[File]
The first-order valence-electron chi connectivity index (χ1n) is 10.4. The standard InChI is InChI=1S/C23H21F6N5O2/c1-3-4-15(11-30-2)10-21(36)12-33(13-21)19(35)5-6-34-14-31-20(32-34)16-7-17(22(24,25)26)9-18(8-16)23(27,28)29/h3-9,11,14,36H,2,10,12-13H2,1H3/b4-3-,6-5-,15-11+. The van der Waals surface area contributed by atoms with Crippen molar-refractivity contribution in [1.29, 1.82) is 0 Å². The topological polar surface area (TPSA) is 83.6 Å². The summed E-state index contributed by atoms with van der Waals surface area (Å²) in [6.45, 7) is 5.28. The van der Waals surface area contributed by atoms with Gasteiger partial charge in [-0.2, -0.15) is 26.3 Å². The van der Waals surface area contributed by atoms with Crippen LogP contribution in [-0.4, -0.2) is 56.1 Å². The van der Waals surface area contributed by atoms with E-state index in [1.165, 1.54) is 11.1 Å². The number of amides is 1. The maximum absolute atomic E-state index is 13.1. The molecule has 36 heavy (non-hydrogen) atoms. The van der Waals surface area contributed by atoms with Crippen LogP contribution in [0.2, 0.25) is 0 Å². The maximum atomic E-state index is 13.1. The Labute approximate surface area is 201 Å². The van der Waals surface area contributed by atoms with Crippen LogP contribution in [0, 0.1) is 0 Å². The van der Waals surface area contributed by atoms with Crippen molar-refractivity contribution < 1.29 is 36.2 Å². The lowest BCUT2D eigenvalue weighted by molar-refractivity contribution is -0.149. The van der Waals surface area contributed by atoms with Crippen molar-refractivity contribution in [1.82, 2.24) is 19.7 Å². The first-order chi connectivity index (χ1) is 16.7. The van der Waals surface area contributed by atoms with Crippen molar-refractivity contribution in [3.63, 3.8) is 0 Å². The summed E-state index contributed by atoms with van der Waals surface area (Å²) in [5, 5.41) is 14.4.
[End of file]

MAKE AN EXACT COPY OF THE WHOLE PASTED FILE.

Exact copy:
The first-order valence-electron chi connectivity index (χ1n) is 10.4. The standard InChI is InChI=1S/C23H21F6N5O2/c1-3-4-15(11-30-2)10-21(36)12-33(13-21)19(35)5-6-34-14-31-20(32-34)16-7-17(22(24,25)26)9-18(8-16)23(27,28)29/h3-9,11,14,36H,2,10,12-13H2,1H3/b4-3-,6-5-,15-11+. The van der Waals surface area contributed by atoms with Crippen molar-refractivity contribution in [1.29, 1.82) is 0 Å². The topological polar surface area (TPSA) is 83.6 Å². The summed E-state index contributed by atoms with van der Waals surface area (Å²) in [6.45, 7) is 5.28. The van der Waals surface area contributed by atoms with Gasteiger partial charge in [-0.2, -0.15) is 26.3 Å². The van der Waals surface area contributed by atoms with Crippen LogP contribution in [-0.4, -0.2) is 56.1 Å². The van der Waals surface area contributed by atoms with E-state index in [1.165, 1.54) is 11.1 Å². The number of amides is 1. The maximum absolute atomic E-state index is 13.1. The molecule has 36 heavy (non-hydrogen) atoms. The van der Waals surface area contributed by atoms with Crippen LogP contribution in [0.2, 0.25) is 0 Å². The maximum atomic E-state index is 13.1. The Labute approximate surface area is 201 Å². The van der Waals surface area contributed by atoms with Crippen LogP contribution in [0, 0.1) is 0 Å². The van der Waals surface area contributed by atoms with Crippen molar-refractivity contribution < 1.29 is 36.2 Å². The lowest BCUT2D eigenvalue weighted by molar-refractivity contribution is -0.149. The van der Waals surface area contributed by atoms with Crippen molar-refractivity contribution in [1.82, 2.24) is 19.7 Å². The first-order chi connectivity index (χ1) is 16.7. The van der Waals surface area contributed by atoms with Crippen molar-refractivity contribution in [3.63, 3.8) is 0 Å². The summed E-state index contributed by atoms with van der Waals surface area (Å²) in [5, 5.41) is 14.4.